How to manage normally simple things when you’re travelling alone.
You know how you sometimes need to go to the toilet in a cafe or in the middle of the airport, and you ask your friend/family member to watch your luggage? Or when you’re stuck talking to a random stranger and your friend is there to save you? Well, have you ever considered how that works when you’re travelling by yourself? Let me tell you, the struggle is real!
So, in this post I’m sharing some of my solo travel struggles and the ways I’ve found to alleviate them. The important things is not to stress too much over it, so I hope that this will show you that there are ways to cope with everything solo travel will throw your way, so that you can be mentally prepared and enjoy your trip.
Solo travel struggle #1: Bathroom breaks
Let’s start with the one I’ve already mentioned: bathroom visits. If you’re travelling light, they’re a breeze: you grab your bag and off you go. However, if you’re carrying a suitcase or a backpack, it’s a bit more annoying than that. Public toilets are quite often too small to fit into with your bag and to make matters worse, you usually don’t want to put it on the floor either.
Honestly, I don’t have a good solution for this. Since I often sleep on overnight trains and buses, my bags are not safely stashed away in a hotel somewhere, which means I’m always dragging them around. Most airports and stations have lockers, which are great if you’re going to the city for a few hours, but you don’t want to pay for a locker to visit the toilet.
Personally, I try to judge the place I’m in and decide if it’s safe to leave my bag there, or ask a nearby traveller if they can watch my bag for a few minutes. In an airport or a station I usually suck it up and squeeze into the bathroom stall with all my stuff, unless there are trustworthy-looking backpackers around, while in a cafe, restaurant or onboard the bus/train/plane I usually just leave the bag in my seat. Yes, these are not the safest options out there, but I carry all my valuables in a smaller backpack that I always bring with me, so if someone wants to steal my dirty underwear and a bar of soap, they’re welcome to it. I also have small locks on all my bag zippers to prevent people from stashing something weird in there, but ultimately it’s up to faith.
Solo travel struggle #2: Eating out
Some of us are socially conditioned to feel weird when eating out alone and I already wrote about my experience with getting used to it in my Real talk about solo travel post. However, I do have some actual solutions for this!
If you feel awkward sitting at a table by yourself and are more introverted, then your phone is your best friend. Check your social media, schedule a check-in call or online chat with your friends and family, listen to a podcast, read an ebook (or bring an actual book, although that makes your luggage a bit heavier). If you’re naturally more extroverted, sit at or close to the bar and chat with the waiters if they aren’t too busy. Even if they are, it will make you feel like you’re part of the whirlwind and less alone, and there might even be other solo travellers or regulars to connect with. Just don’t be annoying and avoid the local drunks if it’s that kind of a place.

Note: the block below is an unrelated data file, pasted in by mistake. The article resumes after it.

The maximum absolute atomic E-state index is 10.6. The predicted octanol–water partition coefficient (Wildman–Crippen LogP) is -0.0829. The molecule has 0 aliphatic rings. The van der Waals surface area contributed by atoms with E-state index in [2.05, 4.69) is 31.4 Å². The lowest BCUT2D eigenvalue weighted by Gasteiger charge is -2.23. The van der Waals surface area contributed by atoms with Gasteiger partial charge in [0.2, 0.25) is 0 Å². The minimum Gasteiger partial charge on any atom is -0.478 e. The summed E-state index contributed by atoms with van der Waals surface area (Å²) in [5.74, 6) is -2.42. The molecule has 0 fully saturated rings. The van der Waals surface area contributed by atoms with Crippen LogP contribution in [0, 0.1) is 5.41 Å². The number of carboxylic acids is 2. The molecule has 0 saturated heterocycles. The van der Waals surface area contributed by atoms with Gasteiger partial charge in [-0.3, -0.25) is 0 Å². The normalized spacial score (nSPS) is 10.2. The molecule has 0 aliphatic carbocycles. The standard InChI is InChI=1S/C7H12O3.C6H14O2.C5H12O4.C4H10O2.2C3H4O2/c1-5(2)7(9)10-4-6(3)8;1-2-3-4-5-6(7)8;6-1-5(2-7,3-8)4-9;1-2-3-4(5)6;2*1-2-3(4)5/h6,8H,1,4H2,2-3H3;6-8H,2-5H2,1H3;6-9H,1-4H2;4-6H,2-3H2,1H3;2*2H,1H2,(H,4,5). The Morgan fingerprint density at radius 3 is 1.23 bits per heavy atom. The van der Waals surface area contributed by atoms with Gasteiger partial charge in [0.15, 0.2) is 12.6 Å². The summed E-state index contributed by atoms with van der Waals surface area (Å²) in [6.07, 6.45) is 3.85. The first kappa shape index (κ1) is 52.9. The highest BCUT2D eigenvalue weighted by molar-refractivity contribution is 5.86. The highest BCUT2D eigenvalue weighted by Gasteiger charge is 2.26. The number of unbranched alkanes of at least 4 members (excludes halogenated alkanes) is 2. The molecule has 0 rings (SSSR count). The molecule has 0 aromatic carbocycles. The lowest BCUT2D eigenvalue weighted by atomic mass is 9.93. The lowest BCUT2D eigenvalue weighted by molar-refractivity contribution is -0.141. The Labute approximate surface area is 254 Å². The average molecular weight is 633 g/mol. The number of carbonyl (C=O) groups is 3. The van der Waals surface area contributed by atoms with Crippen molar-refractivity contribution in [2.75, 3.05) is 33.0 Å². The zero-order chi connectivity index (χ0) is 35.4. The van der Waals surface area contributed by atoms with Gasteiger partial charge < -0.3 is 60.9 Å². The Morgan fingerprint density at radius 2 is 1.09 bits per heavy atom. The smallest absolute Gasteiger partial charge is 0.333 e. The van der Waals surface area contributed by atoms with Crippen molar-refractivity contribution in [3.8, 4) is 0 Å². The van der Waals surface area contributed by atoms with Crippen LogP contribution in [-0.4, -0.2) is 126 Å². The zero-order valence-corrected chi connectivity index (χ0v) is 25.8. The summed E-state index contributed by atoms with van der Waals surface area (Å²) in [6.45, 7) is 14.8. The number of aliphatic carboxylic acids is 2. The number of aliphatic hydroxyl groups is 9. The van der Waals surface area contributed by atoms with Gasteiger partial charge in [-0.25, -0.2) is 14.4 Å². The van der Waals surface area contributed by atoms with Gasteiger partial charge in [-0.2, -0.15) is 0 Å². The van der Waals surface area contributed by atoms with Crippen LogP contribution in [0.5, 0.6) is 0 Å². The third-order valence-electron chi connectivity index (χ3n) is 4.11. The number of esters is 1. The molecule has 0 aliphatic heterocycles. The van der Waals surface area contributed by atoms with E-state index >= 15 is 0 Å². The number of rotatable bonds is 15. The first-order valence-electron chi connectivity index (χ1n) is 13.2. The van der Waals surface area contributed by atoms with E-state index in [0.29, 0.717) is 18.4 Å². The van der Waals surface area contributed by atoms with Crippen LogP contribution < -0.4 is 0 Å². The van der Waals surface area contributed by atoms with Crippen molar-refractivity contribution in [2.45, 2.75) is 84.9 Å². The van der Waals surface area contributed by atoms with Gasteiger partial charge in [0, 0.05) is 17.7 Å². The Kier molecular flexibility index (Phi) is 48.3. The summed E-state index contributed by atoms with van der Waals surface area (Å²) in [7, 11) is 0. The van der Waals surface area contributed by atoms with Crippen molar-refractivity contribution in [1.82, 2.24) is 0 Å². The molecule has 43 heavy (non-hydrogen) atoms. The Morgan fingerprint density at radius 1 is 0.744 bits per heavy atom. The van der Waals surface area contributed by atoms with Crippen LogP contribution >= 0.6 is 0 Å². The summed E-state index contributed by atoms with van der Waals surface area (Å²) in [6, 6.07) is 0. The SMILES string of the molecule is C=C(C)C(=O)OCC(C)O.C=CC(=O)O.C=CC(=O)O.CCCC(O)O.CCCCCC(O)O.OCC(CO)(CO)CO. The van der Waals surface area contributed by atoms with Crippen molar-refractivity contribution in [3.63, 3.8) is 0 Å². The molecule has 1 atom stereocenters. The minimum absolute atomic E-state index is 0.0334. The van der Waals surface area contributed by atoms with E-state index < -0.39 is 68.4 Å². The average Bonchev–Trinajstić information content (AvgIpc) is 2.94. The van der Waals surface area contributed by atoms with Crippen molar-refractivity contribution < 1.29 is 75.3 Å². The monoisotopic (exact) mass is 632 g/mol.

If you’re feeling really uncomfortable with the whole thing, get take away or go to the shop and buy stuff for a picnic. Sit on a nearby park bench or curb and people watch while you eat. You can even pretend you’re waiting for something or someone if that makes you feel better.
Solo travel struggle #3: Getting rid of unwanted strangers
Speaking of eating out and public places: sometimes you’ll get unwanted attention. While that’s more of an issue for women than men, it applies to everyone. Whether it’s a shouted comment from across the street or someone trapping you in a conversation or even invading your personal space, the important thing is to stay calm. Don’t give them a reason to get violent and try to excuse yourself out of the situation as politely as possible, but be firm and clear about it.
If you’re travelling alone, there are no friends around to bail you out, but other people don’t know that. The trick here is to never let them know you’re alone. You can claim you’re waiting for a friend or a partner who stepped out for a bit, fake a phone call or just pretend you’re in a hurry, which works in most cases. If the person is particularly persistent, try to discreetly signal other people, preferably a waiter or a security guide if you’re in an eatery. Another thing you can try is to look for someone who looks friendly and start cheerfully waving at them, pretending to know them, as in “hi, where have you been/so nice seeing you here!” and so on. Most people have enough social instinct to understand that you’re in trouble and asking for help, so they might look at you funny, but they will probably at least let you approach them and thus get away from the person harassing you. Particularly women will often stand with you in solidarity.
However, if all else fails, threaten to call the police and do it as loudly as you can. Don’t ever feel pressured to talk to people, just because you’re too polite or too scared to say no, and don’t be afraid of drawing attention to yourself in this way. If someone is making you feel uncomfortable and refuses to go away after you clearly and politely tell them you don’t have time to talk to them or just plain don’t want to, you are not obligated to cater to their feelings.
Solo travel struggle #4: Walking back after dark
And then we have this, the biggest solo travel struggle and the bane of every solo female traveller out there – the nameless dread of walking back to your accommodation alone after dark in certain cities with weird vibes. Unfortunately, it can’t be helped and it doesn’t get easier no matter how many times you do it.